Milad: The Voyage to Ophir, by Nazam Anhar
Scholastic 2008
ISBN: 9781741691153

Musk & Byrne, by Fiona Capp

Released from her trance, Jemma drops the charcoal and tosses her sketchbook aside. She hurries down the ridge and across the rocky ground towards the huddled family, only to find herself unwanted; an outsider at the closing of ranks. The reproach in their eyes says it all. She can see it is futile to protest. She has dared treat this freak event, this near-fatal caprice of nature, as a fit subject for art. How can she explain? Reluctantly, she returns to her satchel, packs her sketchbook away and melts back into the forest.

Following the death of her beloved father, Jemma Byrne moves to the goldfields town of Wombat Town, seeking to build a new life and develop her skills as a painter. But after she witnesses (and draws) a young girl’s brush with death, she gains a reputation as an uncaring, strange woman. She marries an Italian-Swiss dairy farm, but her reputation doesn’t improve much, especially when a wronged suitor from her past comes to town. When tragedy strikes, Jemma finds she must live life on the run, and her bad reputation grows. Soon, she is known as the female bushranger Musk who, with her accomplice Byrne, is blamed for a range of crimes throughout Victoria.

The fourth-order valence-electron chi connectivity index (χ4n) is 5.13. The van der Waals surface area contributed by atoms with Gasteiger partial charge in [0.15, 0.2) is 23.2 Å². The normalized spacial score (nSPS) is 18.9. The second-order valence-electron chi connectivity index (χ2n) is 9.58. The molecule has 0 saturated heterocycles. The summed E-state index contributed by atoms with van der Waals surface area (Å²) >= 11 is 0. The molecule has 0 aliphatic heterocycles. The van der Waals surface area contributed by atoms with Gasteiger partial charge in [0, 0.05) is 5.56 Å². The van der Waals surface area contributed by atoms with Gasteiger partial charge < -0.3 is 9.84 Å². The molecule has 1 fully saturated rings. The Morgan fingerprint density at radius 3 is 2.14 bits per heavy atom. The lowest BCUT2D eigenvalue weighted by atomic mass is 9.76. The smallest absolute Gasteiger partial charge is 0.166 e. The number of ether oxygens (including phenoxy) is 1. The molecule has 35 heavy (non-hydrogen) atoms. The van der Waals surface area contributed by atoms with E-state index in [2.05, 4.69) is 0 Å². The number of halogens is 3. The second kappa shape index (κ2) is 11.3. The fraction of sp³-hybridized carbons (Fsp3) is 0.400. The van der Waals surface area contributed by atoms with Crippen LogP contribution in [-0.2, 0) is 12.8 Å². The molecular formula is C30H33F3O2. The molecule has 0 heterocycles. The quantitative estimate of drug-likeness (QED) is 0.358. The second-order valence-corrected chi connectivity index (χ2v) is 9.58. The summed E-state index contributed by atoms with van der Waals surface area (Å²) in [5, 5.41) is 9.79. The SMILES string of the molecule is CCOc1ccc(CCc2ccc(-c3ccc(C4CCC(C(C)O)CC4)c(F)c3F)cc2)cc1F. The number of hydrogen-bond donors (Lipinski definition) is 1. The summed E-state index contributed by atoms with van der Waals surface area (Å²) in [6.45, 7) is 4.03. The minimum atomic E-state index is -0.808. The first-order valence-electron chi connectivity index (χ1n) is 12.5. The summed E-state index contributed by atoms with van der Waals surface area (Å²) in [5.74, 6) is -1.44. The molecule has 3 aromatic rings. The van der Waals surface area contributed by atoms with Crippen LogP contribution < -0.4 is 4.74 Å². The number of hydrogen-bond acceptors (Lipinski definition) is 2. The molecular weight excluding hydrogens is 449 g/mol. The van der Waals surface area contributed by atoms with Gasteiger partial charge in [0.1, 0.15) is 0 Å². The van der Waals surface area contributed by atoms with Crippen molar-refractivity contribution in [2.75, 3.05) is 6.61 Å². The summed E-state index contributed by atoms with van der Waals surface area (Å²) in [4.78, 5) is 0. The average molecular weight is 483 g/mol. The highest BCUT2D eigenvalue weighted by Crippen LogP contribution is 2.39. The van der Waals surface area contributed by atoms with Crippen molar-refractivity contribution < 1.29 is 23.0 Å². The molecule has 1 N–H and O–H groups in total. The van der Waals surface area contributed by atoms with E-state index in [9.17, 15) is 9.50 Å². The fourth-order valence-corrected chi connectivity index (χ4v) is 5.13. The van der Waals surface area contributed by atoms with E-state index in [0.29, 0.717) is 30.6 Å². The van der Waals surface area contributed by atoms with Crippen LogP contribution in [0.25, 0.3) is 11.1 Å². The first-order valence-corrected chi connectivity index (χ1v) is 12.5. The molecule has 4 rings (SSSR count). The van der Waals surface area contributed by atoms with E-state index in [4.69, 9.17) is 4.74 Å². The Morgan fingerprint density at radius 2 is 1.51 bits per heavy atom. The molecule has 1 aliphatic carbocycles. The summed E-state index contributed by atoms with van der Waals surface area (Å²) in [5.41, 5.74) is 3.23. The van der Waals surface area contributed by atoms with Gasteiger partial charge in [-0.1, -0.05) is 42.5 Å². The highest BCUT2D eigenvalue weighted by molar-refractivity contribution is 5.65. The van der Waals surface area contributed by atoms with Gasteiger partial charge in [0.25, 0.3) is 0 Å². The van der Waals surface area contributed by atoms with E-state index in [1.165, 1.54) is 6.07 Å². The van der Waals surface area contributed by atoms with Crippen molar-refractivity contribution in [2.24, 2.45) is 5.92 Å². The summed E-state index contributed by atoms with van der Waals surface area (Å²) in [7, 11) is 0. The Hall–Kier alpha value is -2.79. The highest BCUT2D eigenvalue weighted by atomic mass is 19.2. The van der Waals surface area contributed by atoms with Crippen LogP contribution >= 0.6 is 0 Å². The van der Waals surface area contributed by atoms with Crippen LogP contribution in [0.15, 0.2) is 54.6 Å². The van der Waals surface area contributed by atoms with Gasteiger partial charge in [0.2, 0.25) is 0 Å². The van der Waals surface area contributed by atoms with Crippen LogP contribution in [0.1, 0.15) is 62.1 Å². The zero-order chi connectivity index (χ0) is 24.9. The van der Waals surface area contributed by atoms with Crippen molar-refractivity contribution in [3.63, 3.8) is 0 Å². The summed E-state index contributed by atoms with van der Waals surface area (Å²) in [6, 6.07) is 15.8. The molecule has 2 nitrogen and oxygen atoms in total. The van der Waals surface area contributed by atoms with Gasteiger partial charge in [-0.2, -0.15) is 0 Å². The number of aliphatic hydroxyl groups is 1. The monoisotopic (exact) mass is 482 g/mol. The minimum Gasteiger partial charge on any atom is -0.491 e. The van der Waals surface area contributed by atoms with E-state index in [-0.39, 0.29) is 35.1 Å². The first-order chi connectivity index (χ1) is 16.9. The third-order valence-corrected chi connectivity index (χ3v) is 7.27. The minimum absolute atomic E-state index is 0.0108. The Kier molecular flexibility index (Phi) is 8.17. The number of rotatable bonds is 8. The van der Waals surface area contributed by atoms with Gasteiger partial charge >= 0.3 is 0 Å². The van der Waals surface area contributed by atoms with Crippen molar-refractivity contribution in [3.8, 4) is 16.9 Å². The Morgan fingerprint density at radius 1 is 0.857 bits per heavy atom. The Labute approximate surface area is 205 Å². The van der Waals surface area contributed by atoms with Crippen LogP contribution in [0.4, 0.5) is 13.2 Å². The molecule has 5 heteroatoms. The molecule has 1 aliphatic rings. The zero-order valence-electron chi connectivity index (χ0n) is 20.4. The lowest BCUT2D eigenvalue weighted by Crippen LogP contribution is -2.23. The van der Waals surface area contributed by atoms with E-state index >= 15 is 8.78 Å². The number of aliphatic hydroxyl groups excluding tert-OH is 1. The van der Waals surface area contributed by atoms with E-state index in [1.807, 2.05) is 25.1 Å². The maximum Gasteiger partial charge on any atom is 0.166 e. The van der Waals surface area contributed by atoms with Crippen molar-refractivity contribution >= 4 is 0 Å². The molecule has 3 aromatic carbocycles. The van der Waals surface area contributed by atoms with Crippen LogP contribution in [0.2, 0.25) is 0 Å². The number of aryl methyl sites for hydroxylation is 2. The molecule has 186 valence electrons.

Musk and Byrne is a beautifully wrought tale of love, life and self-belief set in Victoria in 1868. Jemma Musk sees the world though the eyes of an artist, and as such often finds herself at odds with more practical people. Even her husband Gotardo, who is proud of her talent, struggles to understand her compulsion to paint even when there is other work to be done. The incident early in the novel where she sketches a girl being carried by the wind almost to her death, rather than put down her sketchpad and spring to the girl’s aid, is something she can’t explain, and which haunts her when she becomes the suspect in a later event.